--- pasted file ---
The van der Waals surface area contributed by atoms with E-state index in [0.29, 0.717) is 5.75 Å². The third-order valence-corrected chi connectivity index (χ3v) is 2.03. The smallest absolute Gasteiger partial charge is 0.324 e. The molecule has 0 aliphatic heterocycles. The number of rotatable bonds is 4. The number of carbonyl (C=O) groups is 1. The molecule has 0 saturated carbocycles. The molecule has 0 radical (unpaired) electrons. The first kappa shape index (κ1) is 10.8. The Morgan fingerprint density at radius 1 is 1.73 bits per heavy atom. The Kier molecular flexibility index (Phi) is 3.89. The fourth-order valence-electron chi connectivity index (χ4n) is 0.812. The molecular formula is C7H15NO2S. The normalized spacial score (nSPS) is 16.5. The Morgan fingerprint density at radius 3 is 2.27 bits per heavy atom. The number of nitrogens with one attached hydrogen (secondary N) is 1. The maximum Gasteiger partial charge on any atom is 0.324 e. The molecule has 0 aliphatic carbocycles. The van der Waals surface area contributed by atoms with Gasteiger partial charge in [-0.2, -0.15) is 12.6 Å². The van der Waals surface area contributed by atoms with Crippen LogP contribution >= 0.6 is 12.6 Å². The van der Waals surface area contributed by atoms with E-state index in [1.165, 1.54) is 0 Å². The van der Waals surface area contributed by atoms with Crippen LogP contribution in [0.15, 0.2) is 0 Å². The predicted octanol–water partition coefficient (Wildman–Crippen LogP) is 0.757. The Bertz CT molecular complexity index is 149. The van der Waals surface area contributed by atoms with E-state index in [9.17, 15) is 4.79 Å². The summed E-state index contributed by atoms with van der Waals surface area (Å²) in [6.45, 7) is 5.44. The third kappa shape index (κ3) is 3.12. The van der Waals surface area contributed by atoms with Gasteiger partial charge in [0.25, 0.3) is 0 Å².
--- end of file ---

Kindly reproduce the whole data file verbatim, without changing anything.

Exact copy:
The van der Waals surface area contributed by atoms with E-state index in [0.29, 0.717) is 5.75 Å². The third-order valence-corrected chi connectivity index (χ3v) is 2.03. The smallest absolute Gasteiger partial charge is 0.324 e. The molecule has 0 aliphatic heterocycles. The number of rotatable bonds is 4. The number of carbonyl (C=O) groups is 1. The molecule has 0 saturated carbocycles. The molecule has 0 radical (unpaired) electrons. The first kappa shape index (κ1) is 10.8. The Morgan fingerprint density at radius 1 is 1.73 bits per heavy atom. The Kier molecular flexibility index (Phi) is 3.89. The fourth-order valence-electron chi connectivity index (χ4n) is 0.812. The molecular formula is C7H15NO2S. The normalized spacial score (nSPS) is 16.5. The Morgan fingerprint density at radius 3 is 2.27 bits per heavy atom. The number of nitrogens with one attached hydrogen (secondary N) is 1. The maximum Gasteiger partial charge on any atom is 0.324 e. The molecule has 0 aliphatic carbocycles. The van der Waals surface area contributed by atoms with Gasteiger partial charge in [-0.2, -0.15) is 12.6 Å². The van der Waals surface area contributed by atoms with Crippen LogP contribution >= 0.6 is 12.6 Å². The van der Waals surface area contributed by atoms with E-state index in [1.165, 1.54) is 0 Å². The van der Waals surface area contributed by atoms with Crippen LogP contribution in [0.15, 0.2) is 0 Å². The predicted octanol–water partition coefficient (Wildman–Crippen LogP) is 0.757. The Bertz CT molecular complexity index is 149. The van der Waals surface area contributed by atoms with E-state index in [9.17, 15) is 4.79 Å². The summed E-state index contributed by atoms with van der Waals surface area (Å²) in [6.45, 7) is 5.44. The third kappa shape index (κ3) is 3.12. The van der Waals surface area contributed by atoms with Gasteiger partial charge in [0.25, 0.3) is 0 Å².